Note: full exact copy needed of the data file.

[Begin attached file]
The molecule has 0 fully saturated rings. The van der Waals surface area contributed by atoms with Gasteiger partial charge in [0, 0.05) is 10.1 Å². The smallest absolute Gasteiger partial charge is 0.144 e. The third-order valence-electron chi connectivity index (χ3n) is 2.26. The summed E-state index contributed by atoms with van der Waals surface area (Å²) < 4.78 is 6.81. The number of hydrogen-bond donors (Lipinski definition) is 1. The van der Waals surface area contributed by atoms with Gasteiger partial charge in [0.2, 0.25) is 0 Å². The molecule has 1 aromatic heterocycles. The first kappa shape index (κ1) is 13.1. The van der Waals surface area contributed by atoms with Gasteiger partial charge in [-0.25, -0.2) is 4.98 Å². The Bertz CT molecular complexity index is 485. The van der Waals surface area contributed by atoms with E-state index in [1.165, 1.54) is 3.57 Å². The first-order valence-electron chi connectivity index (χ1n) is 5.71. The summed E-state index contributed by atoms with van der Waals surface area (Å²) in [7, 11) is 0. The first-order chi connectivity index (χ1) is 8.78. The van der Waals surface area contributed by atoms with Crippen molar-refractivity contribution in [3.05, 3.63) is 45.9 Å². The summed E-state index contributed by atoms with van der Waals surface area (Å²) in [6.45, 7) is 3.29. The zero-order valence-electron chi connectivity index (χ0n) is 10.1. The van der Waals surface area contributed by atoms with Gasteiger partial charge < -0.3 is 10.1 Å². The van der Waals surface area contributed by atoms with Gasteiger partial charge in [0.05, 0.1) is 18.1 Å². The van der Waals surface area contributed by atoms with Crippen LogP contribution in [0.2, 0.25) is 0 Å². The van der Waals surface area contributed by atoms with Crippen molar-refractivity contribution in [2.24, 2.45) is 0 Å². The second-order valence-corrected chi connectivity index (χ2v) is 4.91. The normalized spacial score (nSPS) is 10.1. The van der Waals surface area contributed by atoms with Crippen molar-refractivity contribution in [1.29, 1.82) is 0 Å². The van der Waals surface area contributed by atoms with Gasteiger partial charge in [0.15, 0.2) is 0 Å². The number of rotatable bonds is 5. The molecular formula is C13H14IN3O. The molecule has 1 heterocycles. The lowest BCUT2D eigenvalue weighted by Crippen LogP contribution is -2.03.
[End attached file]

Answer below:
The molecule has 0 fully saturated rings. The van der Waals surface area contributed by atoms with Gasteiger partial charge in [0, 0.05) is 10.1 Å². The smallest absolute Gasteiger partial charge is 0.144 e. The third-order valence-electron chi connectivity index (χ3n) is 2.26. The summed E-state index contributed by atoms with van der Waals surface area (Å²) < 4.78 is 6.81. The number of hydrogen-bond donors (Lipinski definition) is 1. The van der Waals surface area contributed by atoms with Gasteiger partial charge in [0.2, 0.25) is 0 Å². The molecule has 1 aromatic heterocycles. The first kappa shape index (κ1) is 13.1. The van der Waals surface area contributed by atoms with Gasteiger partial charge in [-0.25, -0.2) is 4.98 Å². The Bertz CT molecular complexity index is 485. The van der Waals surface area contributed by atoms with E-state index in [1.165, 1.54) is 3.57 Å². The first-order valence-electron chi connectivity index (χ1n) is 5.71. The summed E-state index contributed by atoms with van der Waals surface area (Å²) in [7, 11) is 0. The first-order chi connectivity index (χ1) is 8.78. The van der Waals surface area contributed by atoms with Crippen molar-refractivity contribution in [3.05, 3.63) is 45.9 Å². The summed E-state index contributed by atoms with van der Waals surface area (Å²) in [6.45, 7) is 3.29. The zero-order valence-electron chi connectivity index (χ0n) is 10.1. The van der Waals surface area contributed by atoms with Gasteiger partial charge < -0.3 is 10.1 Å². The van der Waals surface area contributed by atoms with Gasteiger partial charge in [0.05, 0.1) is 18.1 Å². The van der Waals surface area contributed by atoms with Crippen LogP contribution in [0.2, 0.25) is 0 Å². The van der Waals surface area contributed by atoms with Crippen molar-refractivity contribution in [2.24, 2.45) is 0 Å². The second-order valence-corrected chi connectivity index (χ2v) is 4.91. The normalized spacial score (nSPS) is 10.1. The van der Waals surface area contributed by atoms with Crippen molar-refractivity contribution in [1.29, 1.82) is 0 Å². The van der Waals surface area contributed by atoms with Gasteiger partial charge in [0.15, 0.2) is 0 Å². The number of rotatable bonds is 5. The molecular formula is C13H14IN3O. The molecule has 1 heterocycles. The lowest BCUT2D eigenvalue weighted by Crippen LogP contribution is -2.03.